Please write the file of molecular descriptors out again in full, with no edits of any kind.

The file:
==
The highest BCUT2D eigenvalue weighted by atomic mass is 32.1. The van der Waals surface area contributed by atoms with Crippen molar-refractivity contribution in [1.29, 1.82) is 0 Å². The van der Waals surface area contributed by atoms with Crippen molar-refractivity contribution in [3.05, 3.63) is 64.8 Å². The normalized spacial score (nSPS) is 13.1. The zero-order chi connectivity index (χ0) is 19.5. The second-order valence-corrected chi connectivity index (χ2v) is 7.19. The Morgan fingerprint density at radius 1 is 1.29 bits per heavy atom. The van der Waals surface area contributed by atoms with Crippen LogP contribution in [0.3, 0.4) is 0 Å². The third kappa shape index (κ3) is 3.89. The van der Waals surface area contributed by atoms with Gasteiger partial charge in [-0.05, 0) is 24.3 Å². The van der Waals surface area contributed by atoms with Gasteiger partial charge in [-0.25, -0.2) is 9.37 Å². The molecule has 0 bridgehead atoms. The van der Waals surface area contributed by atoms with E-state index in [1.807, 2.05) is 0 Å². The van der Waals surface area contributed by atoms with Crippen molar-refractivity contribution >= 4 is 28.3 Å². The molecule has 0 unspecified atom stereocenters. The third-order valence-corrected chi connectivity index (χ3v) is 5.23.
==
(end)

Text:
The highest BCUT2D eigenvalue weighted by atomic mass is 32.1. The van der Waals surface area contributed by atoms with Crippen molar-refractivity contribution in [1.29, 1.82) is 0 Å². The van der Waals surface area contributed by atoms with Crippen molar-refractivity contribution in [3.05, 3.63) is 64.8 Å². The normalized spacial score (nSPS) is 13.1. The zero-order chi connectivity index (χ0) is 19.5. The second-order valence-corrected chi connectivity index (χ2v) is 7.19. The Morgan fingerprint density at radius 1 is 1.29 bits per heavy atom. The van der Waals surface area contributed by atoms with Crippen LogP contribution in [0.3, 0.4) is 0 Å². The third kappa shape index (κ3) is 3.89. The van der Waals surface area contributed by atoms with Gasteiger partial charge in [-0.05, 0) is 24.3 Å². The van der Waals surface area contributed by atoms with Gasteiger partial charge in [-0.25, -0.2) is 9.37 Å². The molecule has 0 bridgehead atoms. The van der Waals surface area contributed by atoms with E-state index in [1.807, 2.05) is 0 Å². The van der Waals surface area contributed by atoms with Crippen molar-refractivity contribution >= 4 is 28.3 Å². The molecule has 0 unspecified atom stereocenters. The third-order valence-corrected chi connectivity index (χ3v) is 5.23.